Cocaine is a stimulant drug that gives users an intense, euphoric, and short-lived high. Users typically snort it, though it can be injected, or turned into cocaine base (crack) and smoked. The most common form on the streets is a white crystalline powder. Crack is a similar white color but looks like small balls or “rocks.”
Cocaine comes from coca leaves that grow in Bolivia, Colombia, and Peru. The leaves undergo a chemical manufacturing process in remote jungle labs and are turned into a white, crystalline powder. About 90 percent of the cocaine that reaches the United States is manufactured in Colombia and smuggled through Mexico.
There are many risks of cocaine use. It is a highly addictive substance — tolerance and dependency develop quickly. Also, cocaine is often diluted or “cut,” with other materials such as sugars, anesthetics, and even cleaning supplies. This is done by dealers to stretch the amount of product and increase profit.
Popular street names for cocaine include:
Cocaine is a central nervous stimulant that increases the amount of dopamine in the brain. Dopamine is related to your brain’s reward system and makes you feel pleasure. Cocaine is especially addictive because it floods your system with dopamine, continually stimulating your brain, making it feel "rewarded." Users begin to crave this effect as the drug wears off.
Symptoms of cocaine addiction include:
The number of cocaine overdoses has risen in recent years, killing nearly 15,000 people in the United States in 2018.
Luckily, there are thousands of treatment centers located all around the country. Rehabs vary in terms of intensity, length, types of therapies used, and types of addictions they treat.
If you are struggling with a cocaine use disorder, be sure to find a treatment center that deals with cocaine addiction specifically. If you know or believe you have another mental health disorder, be sure to make sure that the treatment center treats co-occurring disorders as well.
Inpatient is the most intensive level of treatment for cocaine addiction. If you want to give yourself the highest chance of success in recovery, an inpatient facility is your best option. Patients check into the facility and sleep, eat, and undergo all their treatments while living there. Programs typically last 30, 60, or 90 days, but longer treatment can be arranged if necessary.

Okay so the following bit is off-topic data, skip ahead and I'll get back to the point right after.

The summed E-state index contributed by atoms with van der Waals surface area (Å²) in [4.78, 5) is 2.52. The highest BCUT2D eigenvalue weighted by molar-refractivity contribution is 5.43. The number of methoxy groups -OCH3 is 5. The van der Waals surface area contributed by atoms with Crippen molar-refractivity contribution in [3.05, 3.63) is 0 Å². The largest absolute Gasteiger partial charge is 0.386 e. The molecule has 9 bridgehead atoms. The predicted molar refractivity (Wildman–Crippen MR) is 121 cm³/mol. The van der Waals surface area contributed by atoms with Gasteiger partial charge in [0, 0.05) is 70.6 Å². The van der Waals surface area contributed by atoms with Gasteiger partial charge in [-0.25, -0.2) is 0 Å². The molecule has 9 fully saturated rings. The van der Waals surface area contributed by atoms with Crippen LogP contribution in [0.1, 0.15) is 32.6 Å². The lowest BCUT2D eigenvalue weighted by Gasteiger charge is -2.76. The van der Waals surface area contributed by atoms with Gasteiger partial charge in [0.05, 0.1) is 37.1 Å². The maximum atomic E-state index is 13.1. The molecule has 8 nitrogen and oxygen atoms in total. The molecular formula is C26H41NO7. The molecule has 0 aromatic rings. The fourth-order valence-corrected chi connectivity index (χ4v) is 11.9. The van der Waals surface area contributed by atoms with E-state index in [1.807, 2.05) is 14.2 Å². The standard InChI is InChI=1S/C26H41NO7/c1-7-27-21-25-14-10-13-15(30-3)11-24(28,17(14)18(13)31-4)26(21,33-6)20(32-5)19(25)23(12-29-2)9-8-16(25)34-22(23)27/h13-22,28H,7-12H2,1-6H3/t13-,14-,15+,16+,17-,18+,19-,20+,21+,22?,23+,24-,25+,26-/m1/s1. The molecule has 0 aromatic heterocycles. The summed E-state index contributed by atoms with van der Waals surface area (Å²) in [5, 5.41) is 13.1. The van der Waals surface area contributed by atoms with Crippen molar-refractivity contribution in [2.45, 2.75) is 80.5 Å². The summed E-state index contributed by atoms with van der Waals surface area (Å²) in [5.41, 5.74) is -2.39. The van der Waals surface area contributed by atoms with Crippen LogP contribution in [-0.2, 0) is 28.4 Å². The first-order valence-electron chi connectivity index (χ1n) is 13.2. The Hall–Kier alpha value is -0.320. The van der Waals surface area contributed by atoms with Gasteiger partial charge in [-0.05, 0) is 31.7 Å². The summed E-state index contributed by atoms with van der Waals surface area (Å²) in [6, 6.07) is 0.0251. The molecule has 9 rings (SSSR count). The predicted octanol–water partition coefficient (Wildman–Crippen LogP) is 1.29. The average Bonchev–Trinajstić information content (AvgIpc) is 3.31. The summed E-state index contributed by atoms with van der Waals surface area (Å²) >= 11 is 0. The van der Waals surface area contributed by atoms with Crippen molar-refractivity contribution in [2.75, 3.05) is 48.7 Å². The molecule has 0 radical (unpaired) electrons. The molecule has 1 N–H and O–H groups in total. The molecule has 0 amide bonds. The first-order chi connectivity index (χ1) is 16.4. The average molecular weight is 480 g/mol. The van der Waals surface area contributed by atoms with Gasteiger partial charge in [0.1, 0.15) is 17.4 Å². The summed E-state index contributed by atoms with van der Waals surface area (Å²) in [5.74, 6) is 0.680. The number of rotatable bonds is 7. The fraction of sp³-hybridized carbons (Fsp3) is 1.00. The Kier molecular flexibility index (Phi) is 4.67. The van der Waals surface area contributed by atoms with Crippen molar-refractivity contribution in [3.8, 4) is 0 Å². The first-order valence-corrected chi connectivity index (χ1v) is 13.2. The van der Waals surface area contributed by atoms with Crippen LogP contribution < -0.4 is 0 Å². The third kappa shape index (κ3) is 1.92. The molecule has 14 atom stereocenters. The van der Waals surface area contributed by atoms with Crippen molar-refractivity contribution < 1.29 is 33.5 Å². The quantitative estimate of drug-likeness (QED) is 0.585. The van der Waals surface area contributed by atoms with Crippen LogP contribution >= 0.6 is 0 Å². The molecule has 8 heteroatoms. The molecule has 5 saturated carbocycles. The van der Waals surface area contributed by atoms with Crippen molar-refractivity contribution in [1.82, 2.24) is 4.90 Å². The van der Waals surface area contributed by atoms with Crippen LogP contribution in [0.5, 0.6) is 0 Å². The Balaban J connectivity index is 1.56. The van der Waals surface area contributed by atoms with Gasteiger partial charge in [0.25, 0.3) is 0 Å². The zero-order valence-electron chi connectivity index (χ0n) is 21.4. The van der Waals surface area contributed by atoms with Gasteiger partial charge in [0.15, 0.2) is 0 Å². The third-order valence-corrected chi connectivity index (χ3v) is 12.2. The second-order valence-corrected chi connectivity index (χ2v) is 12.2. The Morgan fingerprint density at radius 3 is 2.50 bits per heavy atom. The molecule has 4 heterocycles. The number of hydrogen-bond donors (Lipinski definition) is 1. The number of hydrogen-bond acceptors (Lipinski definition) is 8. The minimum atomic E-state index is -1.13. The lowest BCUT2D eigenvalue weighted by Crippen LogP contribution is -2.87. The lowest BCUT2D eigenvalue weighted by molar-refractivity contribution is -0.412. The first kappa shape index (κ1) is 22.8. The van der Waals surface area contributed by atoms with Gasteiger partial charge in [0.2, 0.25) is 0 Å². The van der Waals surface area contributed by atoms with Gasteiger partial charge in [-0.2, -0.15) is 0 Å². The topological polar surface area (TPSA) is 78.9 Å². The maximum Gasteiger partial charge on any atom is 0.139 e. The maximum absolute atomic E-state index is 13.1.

The main benefits of inpatient treatment include:
Inpatient treatment is the best choice for people who:
Partial hospitalization programs are the second most intensive type of treatment program for cocaine addiction. They are considered outpatient programs, meaning that patients attend treatment at the facility most days of the week, but return home to sleep.
The most common services provided by partial hospitalization programs include:
You should seek a partial hospitalization program if you:
In an outpatient treatment program, the patient attends cocaine addiction treatment at the facility three to five days a week and returns home to sleep. These programs usually last 30, 60, or 90 days though it can be extended for people who need special treatment.
The most common therapies used in outpatient treatment include:
Outpatient treatment is best for patients who have:
There is no specific antidote for cocaine. Treatment of a cocaine overdose involves administering benzodiazepines and cooling techniques. This should only be performed by health professionals. If you suspect that you're overdosing, or see someone overdosing, call 911 immediately.
Signs of cocaine overdose include:
Each cocaine addiction treatment program will utilize their own unique combination of treatments and therapies. The best treatment option for you will depend on the severity of your addiction, insurance, personality, and physical and mental health conditions.
The most frequently used types of therapy in cocaine addiction treatment are:
Individual therapy also referred to as psychotherapy, involves the patient sitting down with a licensed therapist one on one. The therapist may use many different types of therapy techniques, but all of them will aim towards helping the patient learn more about themselves and gaining tools that will help them in the recovery process.